Five different four-year plans in every World Cup cycle – the illusion of stability in English cricket
After six months of solid one-day cricket, England started the World Cup with a different side. Chris Woakes had been opening the bowling and doing well – he came on first change. Gary Ballance hadn’t played one-day cricket for six months – he came in at number three. James Taylor had been making a decent fist of batting at three – he came in at six.
As well as making a mockery of all the months of World Cup preparation the team had enjoyed, the most striking theme of these changes is that they ‘fixed’ things that didn’t need fixing.
You need long-term plans, but you can’t be beholden to them. Ballance at three makes sense, but if he hasn’t actually been playing cricket and you appear to have fluked a decent number three in the meantime in the form of Taylor, then Taylor becomes Plan A. Similarly, Stuart Broad may well be your first-choice opening bowler, but if he’s had surgery and seems a shadow of his former self, you have to respond to what’s in front of you.
Maybe it’s a labels thing. Maybe the stats program associates data with a name without recognising that the person bearing that name doesn’t always remain a constant. People say England play like robots, but the point is that they really, really don’t and so treating them that way makes no sense.
It’s not really about picking the right players
It’s not even about giving them the right roles within the team. It’s that there’s a way of managing a team. People think that you can pick explosive cricketers and tell them to play with freedom, but that sort of self-expression thrives best in a stable environment.
A lot of people will point at Peter Moores as being guilty of that mismanagement, but is that really fair? England also lost to Bangladesh in the last World Cup and here’s what we wrote this time last year when the Netherlands beat England in the World T20.
“The will to win will always triumph when pitted against a fear of failure,” is one line from that piece and that’s the thing – England’s tournament performances are always absolutely shot-through with a fear of failure.
It’s the culture
It’s not the culture. People say it’s the culture of English cricket, but it’s not. England produces plenty of liberated attacking cricketers. Nor is it the fault of the head coach really. Whoever that is tends to know the value of playing ‘no fear’ cricket. It’s just that they invariably inherit an environment where producing such a thing is almost an impossibility.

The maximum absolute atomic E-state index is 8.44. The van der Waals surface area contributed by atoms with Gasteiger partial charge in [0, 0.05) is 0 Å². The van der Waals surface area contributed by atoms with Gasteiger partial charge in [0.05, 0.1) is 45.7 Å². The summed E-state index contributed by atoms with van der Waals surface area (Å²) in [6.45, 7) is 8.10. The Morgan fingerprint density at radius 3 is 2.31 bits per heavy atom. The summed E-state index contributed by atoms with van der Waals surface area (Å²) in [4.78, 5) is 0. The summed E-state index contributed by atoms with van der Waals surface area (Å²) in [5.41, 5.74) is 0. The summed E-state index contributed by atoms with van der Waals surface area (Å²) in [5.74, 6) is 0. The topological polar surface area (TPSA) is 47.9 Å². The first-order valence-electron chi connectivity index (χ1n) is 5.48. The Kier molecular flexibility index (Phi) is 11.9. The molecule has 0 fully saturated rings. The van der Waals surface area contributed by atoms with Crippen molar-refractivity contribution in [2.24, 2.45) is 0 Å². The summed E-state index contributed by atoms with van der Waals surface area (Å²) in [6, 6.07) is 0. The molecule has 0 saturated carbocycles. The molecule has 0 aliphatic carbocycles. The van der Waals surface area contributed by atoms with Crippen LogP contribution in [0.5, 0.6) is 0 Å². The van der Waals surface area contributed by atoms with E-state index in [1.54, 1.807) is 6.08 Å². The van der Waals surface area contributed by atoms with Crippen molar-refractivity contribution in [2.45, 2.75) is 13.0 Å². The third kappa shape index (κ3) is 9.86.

There’s an illusion of stability in the way the England cricket team is managed. There are reviews, there are plans and then there’s another revolution. The fear of change and the desire for stability leads to a stubborn marriage to whatever overarching plan is currently considered ‘correct’. There’s intransigence where there should be flexibility and then overreaction when there should be moderation.
Think of it like the moving of tectonic plates. In most cricket nations, they slide. They’re never static, but nor is there much drama. In England, the plate sticks, the pressure builds and then it suddenly lurches forward causing a huge earthquake.
Imagine you’re playing for England
Good cricket requires conviction. The blessed few have this in abundance, no matter what the circumstances, but most rational humans require evidence on which to build their self-confidence. Practice makes perfect and the more times you’ve done something, the more confident you will be that you can perform the task in question.
Today’s England number three was playing his eighth one-day international. The guy he replaced had just played his 16th. The guy he replaced had played 11 one-dayers when he was moved down the order.
Kumar Sangakkara has played 402 one-day internationals and 236 of them at three. In the last two years, he has batted in no other position because he has been looking to practise and perfect his role. You might think that is an unfair comparison, but the point is that even Kumar Sangakkara needs steady, consistent preparation.
It’s not just number three either. This was the 20th time that Moeen Ali had opened the batting in a one-day international and if Ian Bell seems like he’s been the opener for a while, he was out of the side as recently as December.
The Bell example is another good one
People typically have one of two major gripes about Bell right now. One, that he’s too lumpen to open the batting in one-day internationals; or two, that he’s inexplicably playing in lumpen fashion when opening the batting in one-day internationals despite having it in him to play more expansively.
On the face of it, Bell as opener in this World Cup is a ‘plan’. But looked at more closely, they gave him a nice long run-up and then tried to trip him up at the last minute. Having performed well as opener for a couple of years, they shunted him to three last summer and then dropped him after two failures. They brought him back in Sri Lanka – again at three – and then dropped him after one failure and a run-a-ball 35.
Bell is England’s senior one-day batsman – far more experienced than anyone else – and management somehow managed to make him fearful and uncertain of his place in the side just in time for a World Cup. That is quite an achievement. Put him in a team with 10 other people feeling much the same way, add the threat of World Cup elimination, stir in the potential humiliation of losing to Bangladesh and serve. Delicious.
Who’s to blame?
The players are at the pointy-end of a mighty wedge of chaos that is driven into every major world tournament.